Author: Yoshi Yoshitani
Publisher: Ten Speed Press
First Published: September 1, 2020
Many of the lessons we learn are shared stories passed among cultures and generations. In this riveting collection of fables and folktales from cultures across the globe, characters from beloved fairytales, cultural fables, ancient mythologies, and inspirational deities are brought to life, including Sleeping Beauty (Italy), Rapunzel (Germany), Jack and the Beanstalk (England), Our Lady of Guadalupe (Mexico), Sun God Ra (Egypt), the Crane Wife (Japan), and dozens more.
Lesser-known stories introduce characters such as the volcano goddess Pele from Hawaii; Mwindo, the wise and powerful king of the Nyanga people; and the strong and resilient Yennenga, mother of the Mossi people in Burkina Faso. The recurring themes of conquering evil, overcoming adversity, and finding love and companionship are woven throughout this collection.
Yoshi Yoshitani's art style is fresh and unique, featuring diverse and multicultural characters. Each story will be featured opposite a correlating illustration, both lush and vibrant.
I love mythology and fairy tales, they always give me a cozy feeling that makes me think of my childhood. Even into adulthood, I’m always happy when I learn about a new story, I love diving in and learning more about the lore, or finding retellings. This was what initially caught my attention to Beneath the Moon, an illustrated collection of myths and fables from around the world.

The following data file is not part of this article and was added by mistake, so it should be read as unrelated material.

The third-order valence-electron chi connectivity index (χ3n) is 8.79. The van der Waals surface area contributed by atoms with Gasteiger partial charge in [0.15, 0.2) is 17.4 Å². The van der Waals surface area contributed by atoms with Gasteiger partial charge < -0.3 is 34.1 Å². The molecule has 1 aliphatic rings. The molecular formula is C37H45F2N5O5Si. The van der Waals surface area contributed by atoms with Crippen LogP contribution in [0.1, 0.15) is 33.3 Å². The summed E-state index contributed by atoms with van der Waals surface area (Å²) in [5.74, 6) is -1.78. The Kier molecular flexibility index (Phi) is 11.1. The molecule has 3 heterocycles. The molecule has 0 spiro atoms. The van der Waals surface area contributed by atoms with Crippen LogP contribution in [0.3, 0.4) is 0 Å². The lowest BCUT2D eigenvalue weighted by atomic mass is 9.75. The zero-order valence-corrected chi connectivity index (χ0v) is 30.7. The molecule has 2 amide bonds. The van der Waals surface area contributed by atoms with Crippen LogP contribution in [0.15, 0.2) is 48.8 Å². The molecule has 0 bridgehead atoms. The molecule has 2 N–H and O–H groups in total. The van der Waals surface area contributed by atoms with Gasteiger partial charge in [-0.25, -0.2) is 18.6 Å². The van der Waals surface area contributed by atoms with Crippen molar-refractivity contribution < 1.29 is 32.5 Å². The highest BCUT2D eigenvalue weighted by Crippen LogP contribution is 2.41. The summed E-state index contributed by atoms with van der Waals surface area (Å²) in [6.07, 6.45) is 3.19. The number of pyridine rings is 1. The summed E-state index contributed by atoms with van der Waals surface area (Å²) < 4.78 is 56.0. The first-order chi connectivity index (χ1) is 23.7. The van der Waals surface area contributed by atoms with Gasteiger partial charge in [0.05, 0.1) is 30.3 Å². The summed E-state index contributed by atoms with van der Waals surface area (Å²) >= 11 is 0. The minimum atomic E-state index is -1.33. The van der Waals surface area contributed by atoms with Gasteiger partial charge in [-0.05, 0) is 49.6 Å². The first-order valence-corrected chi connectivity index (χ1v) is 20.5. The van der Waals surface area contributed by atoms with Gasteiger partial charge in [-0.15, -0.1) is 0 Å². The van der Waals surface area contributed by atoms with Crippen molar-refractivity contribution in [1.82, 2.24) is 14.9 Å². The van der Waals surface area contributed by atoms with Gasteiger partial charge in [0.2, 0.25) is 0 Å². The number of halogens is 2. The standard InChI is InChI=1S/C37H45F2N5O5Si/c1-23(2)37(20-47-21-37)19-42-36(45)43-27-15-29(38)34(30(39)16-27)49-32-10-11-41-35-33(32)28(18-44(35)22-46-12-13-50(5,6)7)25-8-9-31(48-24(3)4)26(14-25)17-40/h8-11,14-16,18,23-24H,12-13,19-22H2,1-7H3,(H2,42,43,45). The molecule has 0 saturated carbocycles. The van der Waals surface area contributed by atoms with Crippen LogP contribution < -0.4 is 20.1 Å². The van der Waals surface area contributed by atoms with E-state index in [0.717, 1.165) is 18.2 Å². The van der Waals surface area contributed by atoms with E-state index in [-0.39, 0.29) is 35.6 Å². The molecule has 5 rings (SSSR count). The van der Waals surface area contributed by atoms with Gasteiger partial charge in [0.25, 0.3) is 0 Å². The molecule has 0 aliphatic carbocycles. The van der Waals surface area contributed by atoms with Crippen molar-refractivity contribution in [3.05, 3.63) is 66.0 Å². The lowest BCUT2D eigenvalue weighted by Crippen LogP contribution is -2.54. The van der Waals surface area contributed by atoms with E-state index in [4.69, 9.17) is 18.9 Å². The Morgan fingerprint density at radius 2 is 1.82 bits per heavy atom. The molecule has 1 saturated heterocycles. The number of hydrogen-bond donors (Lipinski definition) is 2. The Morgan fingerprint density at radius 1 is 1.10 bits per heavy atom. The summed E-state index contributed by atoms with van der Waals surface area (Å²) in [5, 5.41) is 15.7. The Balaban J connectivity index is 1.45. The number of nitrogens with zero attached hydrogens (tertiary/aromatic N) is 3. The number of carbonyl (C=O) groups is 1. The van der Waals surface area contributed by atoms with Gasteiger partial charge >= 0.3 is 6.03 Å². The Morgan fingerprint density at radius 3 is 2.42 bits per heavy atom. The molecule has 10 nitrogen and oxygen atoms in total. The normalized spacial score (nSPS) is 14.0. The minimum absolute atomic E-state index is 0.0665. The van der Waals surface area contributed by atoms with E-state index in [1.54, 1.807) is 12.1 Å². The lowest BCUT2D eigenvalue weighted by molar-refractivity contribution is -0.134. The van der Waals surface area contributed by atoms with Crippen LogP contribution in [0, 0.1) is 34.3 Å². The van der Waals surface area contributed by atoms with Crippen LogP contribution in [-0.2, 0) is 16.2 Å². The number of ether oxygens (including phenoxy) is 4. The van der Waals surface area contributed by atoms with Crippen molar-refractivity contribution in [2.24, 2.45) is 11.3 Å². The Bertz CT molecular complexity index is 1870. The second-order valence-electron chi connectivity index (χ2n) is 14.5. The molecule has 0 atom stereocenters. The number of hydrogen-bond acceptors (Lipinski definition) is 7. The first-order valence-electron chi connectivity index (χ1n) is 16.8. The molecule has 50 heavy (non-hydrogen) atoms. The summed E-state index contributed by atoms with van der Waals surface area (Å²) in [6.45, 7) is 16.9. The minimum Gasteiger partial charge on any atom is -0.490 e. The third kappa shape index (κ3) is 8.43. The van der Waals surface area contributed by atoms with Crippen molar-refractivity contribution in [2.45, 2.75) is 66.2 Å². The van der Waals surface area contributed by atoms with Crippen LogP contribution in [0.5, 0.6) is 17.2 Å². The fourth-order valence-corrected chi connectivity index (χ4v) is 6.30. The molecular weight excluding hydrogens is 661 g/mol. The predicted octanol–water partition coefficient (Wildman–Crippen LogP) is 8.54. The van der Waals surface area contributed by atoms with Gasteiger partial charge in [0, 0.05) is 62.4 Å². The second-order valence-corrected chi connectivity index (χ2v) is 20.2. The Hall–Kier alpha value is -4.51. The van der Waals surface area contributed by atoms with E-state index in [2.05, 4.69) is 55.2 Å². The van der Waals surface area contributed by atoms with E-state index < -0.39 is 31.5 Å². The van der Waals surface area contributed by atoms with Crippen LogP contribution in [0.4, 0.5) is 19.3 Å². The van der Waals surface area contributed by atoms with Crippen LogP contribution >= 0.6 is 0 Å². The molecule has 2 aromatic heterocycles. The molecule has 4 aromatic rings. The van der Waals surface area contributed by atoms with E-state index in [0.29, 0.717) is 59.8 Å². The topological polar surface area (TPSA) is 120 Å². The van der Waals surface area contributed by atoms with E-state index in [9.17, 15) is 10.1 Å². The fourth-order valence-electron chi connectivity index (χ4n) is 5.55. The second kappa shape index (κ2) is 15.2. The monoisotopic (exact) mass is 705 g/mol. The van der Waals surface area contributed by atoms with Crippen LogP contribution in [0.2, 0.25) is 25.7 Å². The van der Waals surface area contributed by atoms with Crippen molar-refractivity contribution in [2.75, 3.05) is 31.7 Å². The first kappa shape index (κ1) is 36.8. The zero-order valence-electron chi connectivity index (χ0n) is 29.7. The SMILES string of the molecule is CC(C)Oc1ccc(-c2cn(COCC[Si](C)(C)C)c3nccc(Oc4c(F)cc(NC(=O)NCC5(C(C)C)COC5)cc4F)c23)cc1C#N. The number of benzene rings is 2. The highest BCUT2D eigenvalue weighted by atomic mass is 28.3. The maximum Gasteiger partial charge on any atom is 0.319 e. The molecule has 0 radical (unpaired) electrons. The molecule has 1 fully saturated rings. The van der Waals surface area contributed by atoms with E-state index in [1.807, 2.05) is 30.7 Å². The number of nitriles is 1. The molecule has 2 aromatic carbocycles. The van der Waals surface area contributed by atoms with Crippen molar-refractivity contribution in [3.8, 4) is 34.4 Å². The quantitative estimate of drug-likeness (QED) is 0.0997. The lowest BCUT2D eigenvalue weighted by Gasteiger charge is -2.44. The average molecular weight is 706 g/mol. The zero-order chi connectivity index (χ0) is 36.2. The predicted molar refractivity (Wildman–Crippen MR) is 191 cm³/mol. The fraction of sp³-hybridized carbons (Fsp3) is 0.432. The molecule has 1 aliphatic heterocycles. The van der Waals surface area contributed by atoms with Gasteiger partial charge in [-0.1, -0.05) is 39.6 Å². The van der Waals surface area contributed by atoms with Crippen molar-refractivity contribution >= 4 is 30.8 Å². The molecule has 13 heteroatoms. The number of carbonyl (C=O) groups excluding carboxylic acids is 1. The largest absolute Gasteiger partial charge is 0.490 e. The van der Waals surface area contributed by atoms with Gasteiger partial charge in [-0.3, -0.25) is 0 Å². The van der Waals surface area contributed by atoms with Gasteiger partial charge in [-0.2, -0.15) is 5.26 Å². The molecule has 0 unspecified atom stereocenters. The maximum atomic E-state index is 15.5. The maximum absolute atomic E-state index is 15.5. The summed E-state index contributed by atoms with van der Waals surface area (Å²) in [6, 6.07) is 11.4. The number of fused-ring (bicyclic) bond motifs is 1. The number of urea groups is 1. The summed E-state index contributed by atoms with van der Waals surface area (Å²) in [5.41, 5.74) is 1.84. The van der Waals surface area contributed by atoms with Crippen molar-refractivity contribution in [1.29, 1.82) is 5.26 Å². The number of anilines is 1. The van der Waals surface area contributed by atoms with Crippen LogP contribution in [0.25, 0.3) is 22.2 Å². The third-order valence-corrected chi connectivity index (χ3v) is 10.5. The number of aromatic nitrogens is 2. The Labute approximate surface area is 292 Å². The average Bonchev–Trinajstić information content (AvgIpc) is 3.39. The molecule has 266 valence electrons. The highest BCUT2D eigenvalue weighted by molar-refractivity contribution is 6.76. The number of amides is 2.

I was immediately dazzled by Yoshitani’s gorgeous art style, her art is truly worth the price of admission. There is a full-page illustration that accompanies each story, bursting with vibrant eye-catching colors. I chose to pick this collection up both for myself and also for my daughters to read and enjoy.
“So often my two halves felt irreconcilably different, but the one thing they had in common was their love of stories.”
As for the actual content, well, the writing was not very compelling. Many of the stories read like an abridged version of each story, it lacked depth and felt like reading summaries from Wikipedia. I can think of more than one mythological figure whose page talked about who they were, stated that they had many adventures, and then included a short summary of one of the fables. I was a little disappointed that the writing wasn’t nearly as good as the art.
Overall it was only okay, I was able to revisit a few myths that I was familiar with while also learning about many that I had never heard of. It is a decent leaping off point to find new and diverse myths for further reading. The simplistic writing style is best suited for very young readers, but parents should be advised to check first for stories with more mature themes.